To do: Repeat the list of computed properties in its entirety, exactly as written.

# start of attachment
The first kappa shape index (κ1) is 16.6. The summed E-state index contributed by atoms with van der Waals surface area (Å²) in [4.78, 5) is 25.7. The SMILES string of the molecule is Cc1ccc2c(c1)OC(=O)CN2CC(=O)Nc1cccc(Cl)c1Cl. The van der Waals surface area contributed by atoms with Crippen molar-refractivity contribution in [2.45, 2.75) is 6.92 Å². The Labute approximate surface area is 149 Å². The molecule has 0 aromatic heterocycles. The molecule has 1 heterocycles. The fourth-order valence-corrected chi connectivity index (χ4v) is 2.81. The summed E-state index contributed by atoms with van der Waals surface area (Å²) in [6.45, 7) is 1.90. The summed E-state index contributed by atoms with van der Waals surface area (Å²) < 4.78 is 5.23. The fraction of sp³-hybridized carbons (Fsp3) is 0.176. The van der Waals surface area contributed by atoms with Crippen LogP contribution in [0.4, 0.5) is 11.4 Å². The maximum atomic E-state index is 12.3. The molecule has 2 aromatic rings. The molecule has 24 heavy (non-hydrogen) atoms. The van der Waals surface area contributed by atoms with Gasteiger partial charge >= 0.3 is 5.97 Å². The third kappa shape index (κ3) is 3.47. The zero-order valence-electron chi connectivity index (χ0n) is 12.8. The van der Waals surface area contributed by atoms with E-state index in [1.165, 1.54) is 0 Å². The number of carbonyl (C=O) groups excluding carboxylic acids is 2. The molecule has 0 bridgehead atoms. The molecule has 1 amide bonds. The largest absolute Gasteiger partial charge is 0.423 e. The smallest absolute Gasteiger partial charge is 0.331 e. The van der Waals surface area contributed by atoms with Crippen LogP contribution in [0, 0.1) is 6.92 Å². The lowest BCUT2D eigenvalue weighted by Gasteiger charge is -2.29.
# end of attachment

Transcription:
The first kappa shape index (κ1) is 16.6. The summed E-state index contributed by atoms with van der Waals surface area (Å²) in [4.78, 5) is 25.7. The SMILES string of the molecule is Cc1ccc2c(c1)OC(=O)CN2CC(=O)Nc1cccc(Cl)c1Cl. The van der Waals surface area contributed by atoms with Crippen molar-refractivity contribution in [2.45, 2.75) is 6.92 Å². The Labute approximate surface area is 149 Å². The molecule has 0 aromatic heterocycles. The molecule has 1 heterocycles. The fourth-order valence-corrected chi connectivity index (χ4v) is 2.81. The summed E-state index contributed by atoms with van der Waals surface area (Å²) in [6.45, 7) is 1.90. The summed E-state index contributed by atoms with van der Waals surface area (Å²) < 4.78 is 5.23. The fraction of sp³-hybridized carbons (Fsp3) is 0.176. The van der Waals surface area contributed by atoms with Crippen LogP contribution in [0.4, 0.5) is 11.4 Å². The maximum atomic E-state index is 12.3. The molecule has 2 aromatic rings. The molecule has 24 heavy (non-hydrogen) atoms. The van der Waals surface area contributed by atoms with Gasteiger partial charge >= 0.3 is 5.97 Å². The third kappa shape index (κ3) is 3.47. The zero-order valence-electron chi connectivity index (χ0n) is 12.8. The van der Waals surface area contributed by atoms with E-state index in [1.165, 1.54) is 0 Å². The number of carbonyl (C=O) groups excluding carboxylic acids is 2. The molecule has 0 bridgehead atoms. The molecule has 1 amide bonds. The largest absolute Gasteiger partial charge is 0.423 e. The smallest absolute Gasteiger partial charge is 0.331 e. The van der Waals surface area contributed by atoms with Crippen LogP contribution in [0, 0.1) is 6.92 Å². The lowest BCUT2D eigenvalue weighted by Gasteiger charge is -2.29.